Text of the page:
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Title: Pleistocene stratigraphy of the Winnipeg River in the Pine Falls-Seven Sisters Falls area, Manitoba
Authors: McPherson, Robert A.
Issue Date: 1968
Abstract: The Pleistocene sediments exposed along the Winnipeg River from Lake Winnipeg to Seven Sisters Falls can be divided into four sedimentary units. These are, from oldest to youngest, a glacial till, a glacio-lacustrine clay, a glacio-lacustrine mud, and a glacio-fluvial and glacio-lacustrine sandy silt. During Wisconsin time, ice advanced from the Keewatin ice centre situated northwest of the study area depositing a calcareous till. Most of the till was derived from the Paleozoic carbonates of Manitoba. As the ice retreated, Lake Agassiz III, a large glacial lake, inundated the area. Sedimentation in the lake resulted in the deposition of a clay unit consisting mainly of illite and montmorillonite derived from Cretaceous and Jurassic shales. Further recession of the ice opened an eastern drainage outlet and the lake level dropped subjecting the clay to subareal erosion. An ice advance from the northeast Patrician ice centre blocked eastern drainage and Lake Agassiz IV came into existence. As the lake level rose, a mud unit consisting essentially of dolomite grains, quartz grains and clay minerals derived from Paleozoic carbonates, Precambrian granites and Cretaceous shales was deposited. Recession of the ice sheet opened eastern drainage systems and the lake level dropped gradually. A sandy silt unit was deposited in shallow water of Lake Agassiz IV as a result of delta construction and offshore processes. The sandy silt is composed mainly of quartz and dolomite grains derived from Precambrian granites and Paleozoic carbonates. Disintegration of the ice sheet in the Ne1son River basin opened northern drainage. Lake Agassiz was drained to the present level of Lake Winnipeg, the sandy silt was subjected to erosion, and a soil profile developed.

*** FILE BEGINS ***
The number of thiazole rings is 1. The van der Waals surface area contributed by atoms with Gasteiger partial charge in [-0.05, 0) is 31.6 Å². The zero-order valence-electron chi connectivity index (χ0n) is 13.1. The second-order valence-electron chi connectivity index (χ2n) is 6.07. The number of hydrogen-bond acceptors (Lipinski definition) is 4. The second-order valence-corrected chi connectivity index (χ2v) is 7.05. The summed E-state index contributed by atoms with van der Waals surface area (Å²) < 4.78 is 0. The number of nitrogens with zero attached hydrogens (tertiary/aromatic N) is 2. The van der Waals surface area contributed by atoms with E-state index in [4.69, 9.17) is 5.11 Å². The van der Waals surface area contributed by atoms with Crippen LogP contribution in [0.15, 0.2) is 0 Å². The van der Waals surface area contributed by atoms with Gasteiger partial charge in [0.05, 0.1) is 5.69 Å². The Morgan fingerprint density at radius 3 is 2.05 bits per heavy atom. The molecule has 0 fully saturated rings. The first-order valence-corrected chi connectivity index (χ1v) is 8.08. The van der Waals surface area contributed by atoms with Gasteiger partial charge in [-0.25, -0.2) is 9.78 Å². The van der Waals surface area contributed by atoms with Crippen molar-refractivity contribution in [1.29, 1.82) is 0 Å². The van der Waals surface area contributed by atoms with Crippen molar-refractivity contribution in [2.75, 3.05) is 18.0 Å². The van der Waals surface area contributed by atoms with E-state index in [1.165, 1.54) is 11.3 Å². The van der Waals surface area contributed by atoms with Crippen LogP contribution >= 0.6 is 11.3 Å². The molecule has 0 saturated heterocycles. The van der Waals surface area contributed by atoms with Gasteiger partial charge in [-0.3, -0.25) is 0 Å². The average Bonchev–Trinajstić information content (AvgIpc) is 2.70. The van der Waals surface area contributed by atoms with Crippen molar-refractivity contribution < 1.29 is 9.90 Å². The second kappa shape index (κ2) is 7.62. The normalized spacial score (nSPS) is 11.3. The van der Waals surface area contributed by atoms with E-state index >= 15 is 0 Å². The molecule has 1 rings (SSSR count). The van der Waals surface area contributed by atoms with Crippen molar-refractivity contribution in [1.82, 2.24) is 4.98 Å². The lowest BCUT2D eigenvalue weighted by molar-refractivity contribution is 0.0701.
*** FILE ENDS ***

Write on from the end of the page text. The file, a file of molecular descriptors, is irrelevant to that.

Other Identifiers: ocm72792952
Appears in Collection(s):FGS - Electronic Theses & Dissertations (Public)
Manitoba Heritage Theses

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